Good morning, everyone. Thank you, Brandye [Hendrickson] for that introduction. I’m so pleased to be here with all of you and our guests as we celebrate Women’s History Month at the Department of Transportation.
Now, more than ever, women are leading the way in some of our nation’s top industries, including transportation. I’m really proud that we have so many outstanding women on our non-career leadership team:
- Jane Williams, Acting Administrator, Federal Transit Administration;
- Heidi King, Acting Administrator, National Highway Transportation Safety Administration;
- Brandye Hendrickson, Acting Administrator, Federal Highway Administration;
- Vicki Hildebrand, DOT Chief Information Officer.
- Drue Pearce, Deputy Administrator, Pipeline and Hazardous Material Safety Administration;
- Cathy Gautreaux, Deputy Administrator, Federal Motor Carriers Safety Administration;
- Laura Genero, Senior Advisor to the Secretary for Strategic Communications; and
- Marianne McInerney, Assistant to the Secretary and Director of Public Affairs.
I know you heard from some of them earlier this morning, in which they shared their vision for technological advances on land, sea and air.
I’m also especially pleased that today’s event includes students who are interested in a career in transportation. Thank you for being here and making a commitment to your education. It’s one of best investments you can make in your future. For women especially, education is the key to professional success and financial independence. That’s something my parents taught me and my five sisters from a young age. They led by example and believed that with hard work, a positive attitude and perseverance, we could achieve anything.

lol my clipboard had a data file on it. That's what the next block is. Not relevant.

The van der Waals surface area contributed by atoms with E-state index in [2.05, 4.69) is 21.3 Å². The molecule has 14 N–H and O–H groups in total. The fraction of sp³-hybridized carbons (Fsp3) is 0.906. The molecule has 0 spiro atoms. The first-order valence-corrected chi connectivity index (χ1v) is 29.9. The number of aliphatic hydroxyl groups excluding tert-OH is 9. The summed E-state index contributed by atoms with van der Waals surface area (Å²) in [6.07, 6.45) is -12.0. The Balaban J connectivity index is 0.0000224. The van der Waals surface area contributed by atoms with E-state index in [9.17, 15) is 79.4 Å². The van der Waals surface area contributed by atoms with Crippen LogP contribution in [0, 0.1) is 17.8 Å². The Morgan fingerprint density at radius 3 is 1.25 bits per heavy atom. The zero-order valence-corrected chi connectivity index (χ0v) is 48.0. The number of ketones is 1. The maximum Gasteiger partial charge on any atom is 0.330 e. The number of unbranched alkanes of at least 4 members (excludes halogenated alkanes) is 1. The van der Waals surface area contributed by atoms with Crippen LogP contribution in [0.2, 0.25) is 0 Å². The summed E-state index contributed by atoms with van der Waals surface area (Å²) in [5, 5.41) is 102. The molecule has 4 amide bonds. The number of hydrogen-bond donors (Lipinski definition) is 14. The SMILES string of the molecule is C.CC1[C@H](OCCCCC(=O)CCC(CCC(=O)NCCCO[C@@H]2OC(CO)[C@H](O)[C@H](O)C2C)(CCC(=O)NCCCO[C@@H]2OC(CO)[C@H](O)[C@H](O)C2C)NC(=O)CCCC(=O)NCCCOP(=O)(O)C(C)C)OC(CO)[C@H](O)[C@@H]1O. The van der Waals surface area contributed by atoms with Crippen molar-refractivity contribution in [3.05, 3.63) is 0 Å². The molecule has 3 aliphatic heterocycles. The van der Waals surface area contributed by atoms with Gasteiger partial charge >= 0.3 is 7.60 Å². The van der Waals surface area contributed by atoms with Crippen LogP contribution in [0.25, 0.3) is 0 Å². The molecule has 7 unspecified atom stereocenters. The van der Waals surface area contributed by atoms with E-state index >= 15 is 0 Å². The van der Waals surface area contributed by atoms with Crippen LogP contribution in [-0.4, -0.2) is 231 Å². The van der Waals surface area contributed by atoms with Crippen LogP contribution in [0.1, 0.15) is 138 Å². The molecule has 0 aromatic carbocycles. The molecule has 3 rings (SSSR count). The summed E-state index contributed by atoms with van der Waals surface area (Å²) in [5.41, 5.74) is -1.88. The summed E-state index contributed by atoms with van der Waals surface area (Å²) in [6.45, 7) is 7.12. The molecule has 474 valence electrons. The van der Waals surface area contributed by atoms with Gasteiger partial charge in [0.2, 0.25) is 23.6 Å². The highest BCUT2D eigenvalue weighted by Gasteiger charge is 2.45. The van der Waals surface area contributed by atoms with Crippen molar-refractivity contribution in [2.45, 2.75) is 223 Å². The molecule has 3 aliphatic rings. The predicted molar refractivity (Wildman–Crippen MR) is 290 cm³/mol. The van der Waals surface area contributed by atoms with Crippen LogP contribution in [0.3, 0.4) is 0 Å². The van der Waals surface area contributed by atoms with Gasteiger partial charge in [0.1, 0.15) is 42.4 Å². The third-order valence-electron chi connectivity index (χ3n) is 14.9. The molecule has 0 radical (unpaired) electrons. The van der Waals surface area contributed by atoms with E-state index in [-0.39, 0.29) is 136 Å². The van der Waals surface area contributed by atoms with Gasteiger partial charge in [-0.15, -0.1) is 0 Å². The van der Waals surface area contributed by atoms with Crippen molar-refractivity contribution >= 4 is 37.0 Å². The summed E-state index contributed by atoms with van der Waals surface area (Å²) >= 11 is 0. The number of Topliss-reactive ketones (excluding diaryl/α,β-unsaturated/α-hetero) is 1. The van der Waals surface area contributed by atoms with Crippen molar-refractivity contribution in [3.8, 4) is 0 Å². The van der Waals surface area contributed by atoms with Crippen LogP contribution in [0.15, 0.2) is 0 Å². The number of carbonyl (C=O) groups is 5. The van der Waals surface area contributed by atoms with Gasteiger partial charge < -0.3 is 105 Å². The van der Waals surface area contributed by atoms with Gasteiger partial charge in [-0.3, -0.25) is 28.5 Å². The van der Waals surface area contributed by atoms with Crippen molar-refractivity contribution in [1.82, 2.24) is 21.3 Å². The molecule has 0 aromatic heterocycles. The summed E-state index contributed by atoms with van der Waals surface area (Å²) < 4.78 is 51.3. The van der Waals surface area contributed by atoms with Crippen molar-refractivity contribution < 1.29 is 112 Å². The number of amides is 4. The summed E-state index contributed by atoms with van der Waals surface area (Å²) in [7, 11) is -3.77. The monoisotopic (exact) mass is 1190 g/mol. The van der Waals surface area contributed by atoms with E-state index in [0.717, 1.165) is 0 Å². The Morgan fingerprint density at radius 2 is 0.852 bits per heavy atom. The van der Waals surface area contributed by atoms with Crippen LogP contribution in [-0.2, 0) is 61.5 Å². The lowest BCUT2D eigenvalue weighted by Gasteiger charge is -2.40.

Each year, women in our country are accessing education—especially higher education—in record numbers. In fact, beginning in 1995, women began to access higher education in greater numbers than men. In 2015, 60 percent of women age 25 and older had completed some college or more, compared with about 58 percent for men. And roughly a third of women in this age group had a bachelor’s degree or higher. That’s a tremendous achievement, especially considering that in 1967, only 8 percent of women held a bachelor’s degree or higher.